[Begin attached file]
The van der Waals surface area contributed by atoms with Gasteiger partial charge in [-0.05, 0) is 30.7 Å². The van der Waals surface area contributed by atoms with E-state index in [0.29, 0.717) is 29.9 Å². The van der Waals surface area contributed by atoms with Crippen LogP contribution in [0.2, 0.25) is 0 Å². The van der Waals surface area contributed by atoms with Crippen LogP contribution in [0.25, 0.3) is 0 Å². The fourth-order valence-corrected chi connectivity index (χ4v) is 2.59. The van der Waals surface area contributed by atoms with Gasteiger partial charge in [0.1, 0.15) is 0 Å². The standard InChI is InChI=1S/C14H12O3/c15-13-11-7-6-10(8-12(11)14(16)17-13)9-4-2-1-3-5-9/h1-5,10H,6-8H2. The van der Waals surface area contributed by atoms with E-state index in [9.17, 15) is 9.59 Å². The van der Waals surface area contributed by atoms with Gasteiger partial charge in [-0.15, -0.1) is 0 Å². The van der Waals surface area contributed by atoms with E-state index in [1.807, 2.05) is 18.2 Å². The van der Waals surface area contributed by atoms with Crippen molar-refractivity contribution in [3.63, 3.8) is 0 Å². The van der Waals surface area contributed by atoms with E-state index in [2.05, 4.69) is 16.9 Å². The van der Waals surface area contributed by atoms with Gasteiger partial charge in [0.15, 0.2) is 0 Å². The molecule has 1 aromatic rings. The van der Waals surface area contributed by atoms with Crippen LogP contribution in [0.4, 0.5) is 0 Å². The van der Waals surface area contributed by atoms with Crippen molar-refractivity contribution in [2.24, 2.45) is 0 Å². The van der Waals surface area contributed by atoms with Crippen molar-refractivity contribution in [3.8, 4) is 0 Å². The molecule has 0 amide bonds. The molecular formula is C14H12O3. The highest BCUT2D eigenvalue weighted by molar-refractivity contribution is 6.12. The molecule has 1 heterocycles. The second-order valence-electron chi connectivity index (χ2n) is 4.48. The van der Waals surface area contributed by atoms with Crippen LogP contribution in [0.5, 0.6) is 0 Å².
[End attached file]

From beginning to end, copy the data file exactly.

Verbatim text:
The van der Waals surface area contributed by atoms with Gasteiger partial charge in [-0.05, 0) is 30.7 Å². The van der Waals surface area contributed by atoms with E-state index in [0.29, 0.717) is 29.9 Å². The van der Waals surface area contributed by atoms with Crippen LogP contribution in [0.2, 0.25) is 0 Å². The van der Waals surface area contributed by atoms with Crippen LogP contribution in [0.25, 0.3) is 0 Å². The fourth-order valence-corrected chi connectivity index (χ4v) is 2.59. The van der Waals surface area contributed by atoms with Gasteiger partial charge in [0.1, 0.15) is 0 Å². The standard InChI is InChI=1S/C14H12O3/c15-13-11-7-6-10(8-12(11)14(16)17-13)9-4-2-1-3-5-9/h1-5,10H,6-8H2. The van der Waals surface area contributed by atoms with E-state index in [9.17, 15) is 9.59 Å². The van der Waals surface area contributed by atoms with Gasteiger partial charge in [-0.15, -0.1) is 0 Å². The van der Waals surface area contributed by atoms with E-state index in [1.807, 2.05) is 18.2 Å². The van der Waals surface area contributed by atoms with Crippen molar-refractivity contribution in [3.63, 3.8) is 0 Å². The van der Waals surface area contributed by atoms with E-state index in [2.05, 4.69) is 16.9 Å². The van der Waals surface area contributed by atoms with Gasteiger partial charge in [0.15, 0.2) is 0 Å². The molecule has 1 aromatic rings. The van der Waals surface area contributed by atoms with Crippen LogP contribution in [0.4, 0.5) is 0 Å². The van der Waals surface area contributed by atoms with Crippen molar-refractivity contribution in [2.24, 2.45) is 0 Å². The van der Waals surface area contributed by atoms with Crippen molar-refractivity contribution in [3.8, 4) is 0 Å². The molecule has 0 amide bonds. The molecular formula is C14H12O3. The highest BCUT2D eigenvalue weighted by molar-refractivity contribution is 6.12. The molecule has 1 heterocycles. The second-order valence-electron chi connectivity index (χ2n) is 4.48. The van der Waals surface area contributed by atoms with Crippen LogP contribution in [0.5, 0.6) is 0 Å².